Bank Financial Reporting Opacity and Regulatory Intervention
58 Pages Posted: 14 Sep 2016 Last revised: 14 Jul 2020
Date Written: July 2020
I study the association between bank financial reporting opacity, measured by delayed expected loan loss recognition, and the intervention decisions made by bank regulators. Examining U.S. commercial banks during the 2007-2009 financial crisis, I find that delayed expected loan loss recognition is negatively associated with the likelihood of regulatory intervention (measured by either severe enforcement action or closure). This result is robust to using various specifications and research designs. I consider two alternative mechanisms for this association: financial reporting opacity inhibiting the effectiveness of regulatory monitoring (regulatory unawareness) or regulators practicing forbearance on opaque banks (regulatory forbearance). I find evidence supporting the forbearance mechanism, but not the unawareness mechanism. My findings contribute to the extant literature on bank opacity, regulatory forbearance, and the consequences of loan loss provisioning by suggesting that delayed expected loan loss recognition affects regulatory intervention decisions.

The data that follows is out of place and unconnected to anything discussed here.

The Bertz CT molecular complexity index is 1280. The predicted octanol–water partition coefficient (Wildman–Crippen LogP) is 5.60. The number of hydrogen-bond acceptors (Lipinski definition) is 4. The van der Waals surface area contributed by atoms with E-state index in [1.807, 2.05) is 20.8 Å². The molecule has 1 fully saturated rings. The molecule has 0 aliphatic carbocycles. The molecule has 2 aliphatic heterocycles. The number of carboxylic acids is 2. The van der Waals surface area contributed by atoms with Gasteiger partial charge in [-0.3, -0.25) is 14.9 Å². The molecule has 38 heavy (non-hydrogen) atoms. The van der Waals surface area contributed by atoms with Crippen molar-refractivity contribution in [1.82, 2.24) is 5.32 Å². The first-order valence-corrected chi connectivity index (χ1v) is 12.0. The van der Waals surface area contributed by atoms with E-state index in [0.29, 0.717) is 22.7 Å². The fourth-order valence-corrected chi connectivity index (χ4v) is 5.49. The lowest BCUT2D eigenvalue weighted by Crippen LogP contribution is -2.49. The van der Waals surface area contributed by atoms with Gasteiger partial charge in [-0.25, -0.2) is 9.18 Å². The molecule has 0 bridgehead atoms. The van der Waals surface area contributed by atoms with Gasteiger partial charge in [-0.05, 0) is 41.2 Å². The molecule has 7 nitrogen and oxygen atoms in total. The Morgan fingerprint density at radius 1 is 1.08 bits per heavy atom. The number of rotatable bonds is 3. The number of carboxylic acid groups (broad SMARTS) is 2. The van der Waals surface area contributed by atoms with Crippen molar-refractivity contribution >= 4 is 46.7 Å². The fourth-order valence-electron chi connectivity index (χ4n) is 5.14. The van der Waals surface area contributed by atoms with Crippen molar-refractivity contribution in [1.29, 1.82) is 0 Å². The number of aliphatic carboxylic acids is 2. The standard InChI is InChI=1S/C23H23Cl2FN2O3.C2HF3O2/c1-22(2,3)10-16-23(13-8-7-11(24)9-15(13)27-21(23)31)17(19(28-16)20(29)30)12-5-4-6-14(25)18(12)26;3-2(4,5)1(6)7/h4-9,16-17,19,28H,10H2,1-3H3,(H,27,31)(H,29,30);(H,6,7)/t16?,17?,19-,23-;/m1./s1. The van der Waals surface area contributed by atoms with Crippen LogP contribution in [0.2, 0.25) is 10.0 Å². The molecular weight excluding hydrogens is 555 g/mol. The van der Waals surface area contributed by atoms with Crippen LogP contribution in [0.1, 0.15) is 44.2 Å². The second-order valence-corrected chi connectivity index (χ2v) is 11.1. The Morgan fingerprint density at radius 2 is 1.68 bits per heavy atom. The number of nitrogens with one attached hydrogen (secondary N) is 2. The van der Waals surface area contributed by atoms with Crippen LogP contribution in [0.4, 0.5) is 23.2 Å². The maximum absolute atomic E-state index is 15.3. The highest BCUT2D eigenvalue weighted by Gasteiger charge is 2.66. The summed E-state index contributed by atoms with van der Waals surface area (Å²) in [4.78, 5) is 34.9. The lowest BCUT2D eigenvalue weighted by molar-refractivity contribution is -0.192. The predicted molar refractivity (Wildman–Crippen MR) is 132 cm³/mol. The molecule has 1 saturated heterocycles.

Keywords: regulatory intervention, bank closure, enforcement actions, forbearance, loan loss provisioning, banking crises
JEL Classification: G21, G28, M41
Suggested Citation: Suggested Citation